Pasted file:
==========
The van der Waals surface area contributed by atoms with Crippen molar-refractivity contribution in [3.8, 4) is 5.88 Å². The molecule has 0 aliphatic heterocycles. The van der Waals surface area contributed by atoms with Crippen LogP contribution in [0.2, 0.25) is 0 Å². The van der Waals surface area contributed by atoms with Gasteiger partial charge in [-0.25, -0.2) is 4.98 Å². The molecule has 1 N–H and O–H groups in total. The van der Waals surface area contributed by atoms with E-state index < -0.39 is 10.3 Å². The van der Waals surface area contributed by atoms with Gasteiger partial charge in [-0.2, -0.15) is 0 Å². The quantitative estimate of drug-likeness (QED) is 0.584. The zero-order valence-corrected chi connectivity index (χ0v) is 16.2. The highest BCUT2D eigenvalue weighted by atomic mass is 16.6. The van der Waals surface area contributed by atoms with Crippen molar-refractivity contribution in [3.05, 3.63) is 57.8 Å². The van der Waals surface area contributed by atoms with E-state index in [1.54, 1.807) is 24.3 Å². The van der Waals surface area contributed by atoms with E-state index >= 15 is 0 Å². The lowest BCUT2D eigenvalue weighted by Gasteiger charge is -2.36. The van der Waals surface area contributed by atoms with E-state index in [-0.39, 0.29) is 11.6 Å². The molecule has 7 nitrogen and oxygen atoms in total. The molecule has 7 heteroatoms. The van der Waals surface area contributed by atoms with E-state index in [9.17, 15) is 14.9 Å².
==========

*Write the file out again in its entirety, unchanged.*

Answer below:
The van der Waals surface area contributed by atoms with Crippen molar-refractivity contribution in [3.8, 4) is 5.88 Å². The molecule has 0 aliphatic heterocycles. The van der Waals surface area contributed by atoms with Crippen LogP contribution in [0.2, 0.25) is 0 Å². The van der Waals surface area contributed by atoms with Gasteiger partial charge in [-0.25, -0.2) is 4.98 Å². The molecule has 1 N–H and O–H groups in total. The van der Waals surface area contributed by atoms with E-state index < -0.39 is 10.3 Å². The van der Waals surface area contributed by atoms with Gasteiger partial charge in [-0.2, -0.15) is 0 Å². The quantitative estimate of drug-likeness (QED) is 0.584. The zero-order valence-corrected chi connectivity index (χ0v) is 16.2. The highest BCUT2D eigenvalue weighted by atomic mass is 16.6. The van der Waals surface area contributed by atoms with Crippen molar-refractivity contribution in [3.05, 3.63) is 57.8 Å². The van der Waals surface area contributed by atoms with E-state index in [1.54, 1.807) is 24.3 Å². The van der Waals surface area contributed by atoms with E-state index >= 15 is 0 Å². The lowest BCUT2D eigenvalue weighted by Gasteiger charge is -2.36. The van der Waals surface area contributed by atoms with E-state index in [-0.39, 0.29) is 11.6 Å². The molecule has 7 nitrogen and oxygen atoms in total. The molecule has 7 heteroatoms. The van der Waals surface area contributed by atoms with E-state index in [9.17, 15) is 14.9 Å².